Bangkok is now one of my favorite cities. I visited last year and was completely overwhelmed to the point that I got the hell out as quickly as I could. I’m used to orderly, planned, grid-patterned cities with logical layouts. Bangkok is not that…at all. But once you begin to comprehend the calamity and learn the code of this bustling Southeast Asian megapolis, things get awesome. So, on my 2nd trip to Southeast Asia, I decided to give ole’ Bangy another try.
One thing I always like to do when exploring a new city is to start in its oldest center and work my way out. It helps me to conceptualize how things grew and urbanized. Bangkok is pretty unique compared to other modern metropolises in the region as it, and Thailand in whole, were never colonized by Europeans. Singapore? Hong Kong? Macau? – all had their fair share of whiteys setting up shop and that architecture is evident in all of the aforementioned cities. Bangkok though, while being very open to foreign traders, was never official colonized. But, if you head to the riverfront, you will get a glimpse of what life was like a couple hundred years ago in one of the busiest and most international ports in the region.
A lot of people who head to Bangkok just do so for a few days and either spend their time checking out the temples, mega malls, chic Sukhumvit district or backpacker free-for-all on Khao San road, i.e. the standard Bangkok tourism. I was in Bangkok for a couple weeks this time so I opted to really get lost , and I discovered a lot of interesting history and architecture from days past, much influenced by European traders that just came for business (and maybe just a little pleasure).
I found a basic itinerary online here, http://travel.nationalgeographic.com/travel/city-guides/bangkok-walking-tour-3/, from which I based my exploration. It was definitely a good start.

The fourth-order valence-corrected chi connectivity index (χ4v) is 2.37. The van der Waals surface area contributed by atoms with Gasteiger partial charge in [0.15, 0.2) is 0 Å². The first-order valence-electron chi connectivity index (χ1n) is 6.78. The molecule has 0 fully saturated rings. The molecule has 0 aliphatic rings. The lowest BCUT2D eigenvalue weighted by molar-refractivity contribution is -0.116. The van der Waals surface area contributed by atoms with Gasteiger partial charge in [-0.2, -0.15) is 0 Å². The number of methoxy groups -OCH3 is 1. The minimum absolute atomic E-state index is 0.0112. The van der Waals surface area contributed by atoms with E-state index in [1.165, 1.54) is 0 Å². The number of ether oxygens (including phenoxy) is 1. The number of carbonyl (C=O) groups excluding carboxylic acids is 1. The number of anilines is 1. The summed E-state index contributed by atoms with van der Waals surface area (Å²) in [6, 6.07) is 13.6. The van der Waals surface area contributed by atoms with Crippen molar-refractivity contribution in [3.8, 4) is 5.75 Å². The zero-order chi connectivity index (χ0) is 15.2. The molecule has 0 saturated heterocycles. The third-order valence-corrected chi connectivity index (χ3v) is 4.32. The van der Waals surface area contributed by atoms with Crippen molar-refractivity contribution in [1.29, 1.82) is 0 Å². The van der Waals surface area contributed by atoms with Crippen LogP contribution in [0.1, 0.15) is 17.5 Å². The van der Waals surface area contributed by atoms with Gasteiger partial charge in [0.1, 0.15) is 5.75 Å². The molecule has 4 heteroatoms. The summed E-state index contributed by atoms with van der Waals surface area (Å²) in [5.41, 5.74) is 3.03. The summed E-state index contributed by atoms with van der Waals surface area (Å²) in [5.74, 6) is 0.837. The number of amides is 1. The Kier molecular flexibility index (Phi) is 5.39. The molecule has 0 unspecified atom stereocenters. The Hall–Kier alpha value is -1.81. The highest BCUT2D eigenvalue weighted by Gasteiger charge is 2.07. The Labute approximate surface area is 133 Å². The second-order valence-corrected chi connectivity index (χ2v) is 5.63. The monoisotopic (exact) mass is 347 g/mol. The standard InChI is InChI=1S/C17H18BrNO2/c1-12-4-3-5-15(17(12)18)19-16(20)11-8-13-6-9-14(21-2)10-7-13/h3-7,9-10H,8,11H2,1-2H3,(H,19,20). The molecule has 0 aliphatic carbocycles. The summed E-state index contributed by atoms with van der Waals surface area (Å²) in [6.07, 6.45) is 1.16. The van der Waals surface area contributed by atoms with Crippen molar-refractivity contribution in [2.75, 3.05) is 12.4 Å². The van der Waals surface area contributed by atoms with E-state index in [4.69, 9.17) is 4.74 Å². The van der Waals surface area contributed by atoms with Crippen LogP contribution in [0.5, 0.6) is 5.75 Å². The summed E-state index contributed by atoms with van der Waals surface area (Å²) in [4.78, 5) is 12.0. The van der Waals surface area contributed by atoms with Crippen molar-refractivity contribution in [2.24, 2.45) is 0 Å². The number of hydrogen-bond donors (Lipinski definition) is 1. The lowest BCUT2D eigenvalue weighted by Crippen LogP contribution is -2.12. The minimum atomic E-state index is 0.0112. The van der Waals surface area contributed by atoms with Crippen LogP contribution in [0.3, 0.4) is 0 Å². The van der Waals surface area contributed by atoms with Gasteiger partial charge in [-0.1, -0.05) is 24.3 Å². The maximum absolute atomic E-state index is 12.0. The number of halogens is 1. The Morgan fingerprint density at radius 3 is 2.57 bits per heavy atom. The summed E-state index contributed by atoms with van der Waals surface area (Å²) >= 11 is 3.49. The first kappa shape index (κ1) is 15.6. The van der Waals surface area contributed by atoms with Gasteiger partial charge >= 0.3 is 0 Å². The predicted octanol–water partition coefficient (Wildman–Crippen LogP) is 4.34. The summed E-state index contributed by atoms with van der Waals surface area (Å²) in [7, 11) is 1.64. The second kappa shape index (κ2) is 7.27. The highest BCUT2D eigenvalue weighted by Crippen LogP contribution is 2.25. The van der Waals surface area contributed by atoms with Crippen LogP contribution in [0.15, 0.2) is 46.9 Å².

Here are a few pics of some colonial-era historic architecture in Bangkok that I visited, and a little explanation about each location:
The coolest building I saw was the Old Customs House of Bangkok which was designed by an Italian architect. It was built in the 1890s and was the center for taxation of any goods coming in and out of Bangkok. Now a days, it houses the Bangkok river fire brigade and their families. The coolest part of the building was that the door was just wide open. I walked right in and explored a bit. Check out these shots I got.
This is Assumption Cathedral. It was completed in 1821 but redone in the early 20th century.
This is the central post office which is a pretty impressive art deco building, especially with the Asian-influenced gargoyles.
This was the East Asiatic Company headquarters built in 1888. It was integral to starting trade between Thailand and the rest of the world. The building is very large and done in a Venetian style.
Another view of the East Asiatic Company building.
Side view of the East Asiatic Company.
Haroon Village is a small Muslim enclave and the oldest in Bangkok. People were extremely friendly here and if you wait outside the mosque long enough, you’ll see Muslims from all parts of the world entering to pray.